Robots level up: AI helps them understand material composition

The collaboration between MIT and Adobe Research paves the way for a future where robots possess a deeper understanding of materials, transforming industries and our interactions with technology.
Abdul-Rahman Oladimeji Bello
Ai Processor
Artificial Intelligence processor unit


Robots are getting more intelligent and more capable every day.

However, there's one challenge they still face: understanding the materials they interact with.

For example, imagine a robot in a car garage trying to pick up different items made of the same material. It would greatly benefit from knowing which items share the same composition, allowing it to apply the appropriate amount of force.

Identifying objects based on their material, known as material selection, has proven difficult for machines.

In addition, materials can appear different due to factors like object shape and lighting conditions, making it a complex problem.

However, MIT and Adobe Research researchers have made significant progress by harnessing the power of artificial intelligence (AI).

The team developed a groundbreaking technique that enables AI to identify all pixels in an image representing a specific material.

Even more impressive is that this method remains accurate even when objects have different shapes, sizes, and lighting conditions that may deceive human eyes.

Any of these factors doesn't trick the machine-learning model.

This breakthrough brings us closer to robots with a deeper understanding of the materials they interact with, enhancing their capabilities and precision.

The development of the model 

To train their model, the researchers used "synthetic" data—computer-generated images created by modifying 3D scenes to generate various ideas with different material appearances. Surprisingly, the developed system seamlessly works with natural indoor and outdoor settings, even those it has never encountered before.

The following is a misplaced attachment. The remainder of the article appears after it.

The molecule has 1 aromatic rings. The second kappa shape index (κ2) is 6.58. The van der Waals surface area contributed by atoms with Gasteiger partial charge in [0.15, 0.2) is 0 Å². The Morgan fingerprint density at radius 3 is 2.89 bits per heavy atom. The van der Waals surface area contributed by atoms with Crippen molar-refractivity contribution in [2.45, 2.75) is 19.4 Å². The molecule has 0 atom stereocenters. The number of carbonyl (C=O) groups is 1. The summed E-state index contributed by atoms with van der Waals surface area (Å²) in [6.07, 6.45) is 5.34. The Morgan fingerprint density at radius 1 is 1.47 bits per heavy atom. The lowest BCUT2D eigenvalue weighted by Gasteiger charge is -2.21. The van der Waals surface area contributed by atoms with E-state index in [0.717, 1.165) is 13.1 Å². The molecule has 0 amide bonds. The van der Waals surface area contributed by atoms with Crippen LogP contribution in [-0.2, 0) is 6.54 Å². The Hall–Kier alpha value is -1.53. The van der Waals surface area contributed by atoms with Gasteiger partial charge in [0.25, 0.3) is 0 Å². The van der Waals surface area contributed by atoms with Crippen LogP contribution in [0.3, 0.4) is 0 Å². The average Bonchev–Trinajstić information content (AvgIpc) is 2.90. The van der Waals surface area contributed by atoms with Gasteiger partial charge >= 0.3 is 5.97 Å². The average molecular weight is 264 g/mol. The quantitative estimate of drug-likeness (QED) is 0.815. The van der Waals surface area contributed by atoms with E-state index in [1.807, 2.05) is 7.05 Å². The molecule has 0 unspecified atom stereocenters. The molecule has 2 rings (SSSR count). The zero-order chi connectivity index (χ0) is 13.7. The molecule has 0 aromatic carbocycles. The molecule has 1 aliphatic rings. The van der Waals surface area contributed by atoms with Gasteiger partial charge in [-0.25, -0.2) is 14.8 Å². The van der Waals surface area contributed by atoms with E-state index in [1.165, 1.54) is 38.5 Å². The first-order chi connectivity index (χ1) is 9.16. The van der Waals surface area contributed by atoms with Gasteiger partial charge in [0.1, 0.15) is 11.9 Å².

Moreover, this technique isn't limited to images but can also be applied to videos.

For example, once a user identifies a pixel representing a specific material in the first frame, the model can subsequently identify objects made from the same material throughout the rest of the video.

The potential applications of this research are vast and exciting.

Beyond its benefits in scene understanding for robotics, this technique could enhance image editing tools, allowing for more precise manipulation of materials.

Additionally, it could be integrated into computational systems that deduce material parameters from images, opening up new possibilities in fields such as material science and design.

Robots level up: AI helps them understand material composition
Automation data analytic with robot

One intriguing application is material-based web recommendation systems. For example, imagine a shopper searching for clothing from a particular fabric.

By leveraging this technique, online platforms could provide tailored recommendations based on the desired material properties.

Prafull Sharma, an electrical engineering and computer science graduate student at MIT and the lead author of the research paper, emphasizes the importance of knowing the material with which robots interact.

Even though two objects may appear similar, they can possess different material properties.

Sharma explains that their method enables robots and AI systems to select all other pixels in an image made from the same material, empowering them to make informed decisions.

As AI advances, we can look forward to a future where robots are intelligent and perceptive of the materials they encounter.